zandru

Members
  • Content count

    177
  • Joined

  • Last visited

About zandru

  • Rank
    Squire

Profile Information

  • Gender
    Not Telling
  • Location
    Albuquerque
  1. This is undoubtedly just me, but I don't see the need for more "dragonriders" than Dany. On the other hand, if Viserion and Rhaegon do accept some non-Targaryons, there's the opportunity for the riders screwing up, anything from pulling an Edmure to just falling off and dying to simple treachery and betrayal. So okay, the dramatics of fiction probably require various doofuses and oafs getting control of these powerfully magical creatures. And Tyrion would be right up there as a candidate. Drunk dragon riding - whooooeeee!!! Yes, I know that was rude. I think Tyrion would have more to offer as a trusted advisor to Dany. His excapades on the battlefield thus far suggest he'd be wasted in the van.
  2. "Gladly?" Are you serious? Tyrion "took" Sansa with great reluctance, thinking himself to be the lesser of evils. And about him f*ing women who "loathed the sight of him", he at no point "forced" them - they had contracted themselves to him for specifically that purpose, and regardless of how they felt, had willingly agreed to have sex with him as part of their jobs. "Any decent man", eh? And yet, somehow none other could be found in King's Landing? You're trying too hard.
  3. I might well ask you this. We can agree to disagree about Tyrion, Tywin, and Cersei; I think that Cersei "loved" her children on the teevie show, but not so much in the books. They were little reflections on her own glory, as her dear twin brother was herself, but with the much-coveted cock. We certainly must give Tyrion credit for not forcing himself on Sansa - the man's "right" was standard in his time, plus the orders from The Hand of The King (aka "good old dad"), and the possibility of gaining Winterfell and the North by impregnating her. But Tyrion always treated Sansa with decency and saved her at least once from Joffrey's sadistic whims. Tyrion would have been a powerful ally in Sansa's hopes to escape or at least thwart the rest of the Lannisters, but Sansa was still deluded by simplistic black & white thinking. And still just other people's pawn. Tyrion started losing me with his obsessive drunkenness and pathetic retreat into asking everyone he met "Where do whores go?" Although, in all honesty, this revealed his internal suffering, which he himself wasn't admitting or addressing, just trying to self-medicate. Ser Jorah's slapping him around the way he did showed a particularly ugly side of Jorah that the Khaleesi would have disapproved of. Maybe we'll see how this plays out.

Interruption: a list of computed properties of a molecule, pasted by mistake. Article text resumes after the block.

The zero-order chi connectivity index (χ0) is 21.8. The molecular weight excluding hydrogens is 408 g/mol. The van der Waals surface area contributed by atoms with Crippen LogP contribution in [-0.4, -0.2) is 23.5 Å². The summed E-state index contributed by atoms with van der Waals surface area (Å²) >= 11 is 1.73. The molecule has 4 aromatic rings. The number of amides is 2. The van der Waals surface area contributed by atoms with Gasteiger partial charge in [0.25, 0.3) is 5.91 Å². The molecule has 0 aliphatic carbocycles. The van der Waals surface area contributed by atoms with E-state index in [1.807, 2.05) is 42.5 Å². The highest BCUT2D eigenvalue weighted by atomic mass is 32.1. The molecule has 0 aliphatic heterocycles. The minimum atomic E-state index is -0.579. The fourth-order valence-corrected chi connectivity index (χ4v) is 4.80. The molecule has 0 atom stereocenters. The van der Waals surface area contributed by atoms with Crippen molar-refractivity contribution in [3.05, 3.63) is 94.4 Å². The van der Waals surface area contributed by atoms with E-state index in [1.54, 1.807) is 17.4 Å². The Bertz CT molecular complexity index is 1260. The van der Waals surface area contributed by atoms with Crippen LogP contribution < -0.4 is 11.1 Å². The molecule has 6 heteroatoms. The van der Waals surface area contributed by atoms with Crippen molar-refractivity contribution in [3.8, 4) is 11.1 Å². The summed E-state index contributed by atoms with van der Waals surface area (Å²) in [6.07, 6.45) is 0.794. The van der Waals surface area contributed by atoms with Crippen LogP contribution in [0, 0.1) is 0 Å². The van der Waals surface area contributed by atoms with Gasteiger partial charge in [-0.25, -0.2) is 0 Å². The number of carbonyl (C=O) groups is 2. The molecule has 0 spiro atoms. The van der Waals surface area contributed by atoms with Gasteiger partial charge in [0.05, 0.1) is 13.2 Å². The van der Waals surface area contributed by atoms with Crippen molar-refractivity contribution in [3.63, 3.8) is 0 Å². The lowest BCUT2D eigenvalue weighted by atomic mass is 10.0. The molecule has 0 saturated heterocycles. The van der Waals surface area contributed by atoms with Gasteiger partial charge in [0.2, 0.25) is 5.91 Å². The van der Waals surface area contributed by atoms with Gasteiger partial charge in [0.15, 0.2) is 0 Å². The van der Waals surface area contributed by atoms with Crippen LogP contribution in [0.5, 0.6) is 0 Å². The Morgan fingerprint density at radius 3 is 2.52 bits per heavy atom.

4. I'm with - well, everybody else. Book 3 is a major downturn in Tyrion's arc, changing him in ways which will continue to play out as the story proceeds. He spends the first part of the book lying as if dead, being drugged to hasten this fate. His father Tywin usurps "his" handship, then unleashes both barrels, telling Tyrion how he really feels. No Casterly Rock for YOU - EVER!!!! He gets married, against both of their wills, to a helpless child. (And no, Sansa isn't "scheming" and "plotting", she's being moved around the board like the pawn she is.) And then he gets framed for regicide and kin killing. After which, Tyrion gets handed around the board, no better than the child Sansa, as he's shipped off to Pentos in a barrel and from there, handed along, kidnapped, and ultimately sold. It's only as a slave where he is able to take matters into his own hands again. I agree that this is not "the old Tyrion" - but it's for a reason. George RR delights in torturing and breaking his characters. It's the Imp's turn.
  5. Bolton's Burnt Book: Mysterious Reading

    Maybe, but it's also just the typical ritual humiliation of a defeated foe. Like Achilles dragging Hector's body around and around the walls of Troy tied to his chariot. Of course Gray Wind was killed - he was well known to be one of Robb's deadliest weapons. And as many of Robb's men as could be killed were. Heck, the Freys even went after a wayward hog farmer and his little son who happened to turn up at the wrong time in the wrong place! "No Catelyn comeback act", eh? I'd say the return of a man with a direwolf's head would be much more frightening and dangerous. Probably no chance of that, but....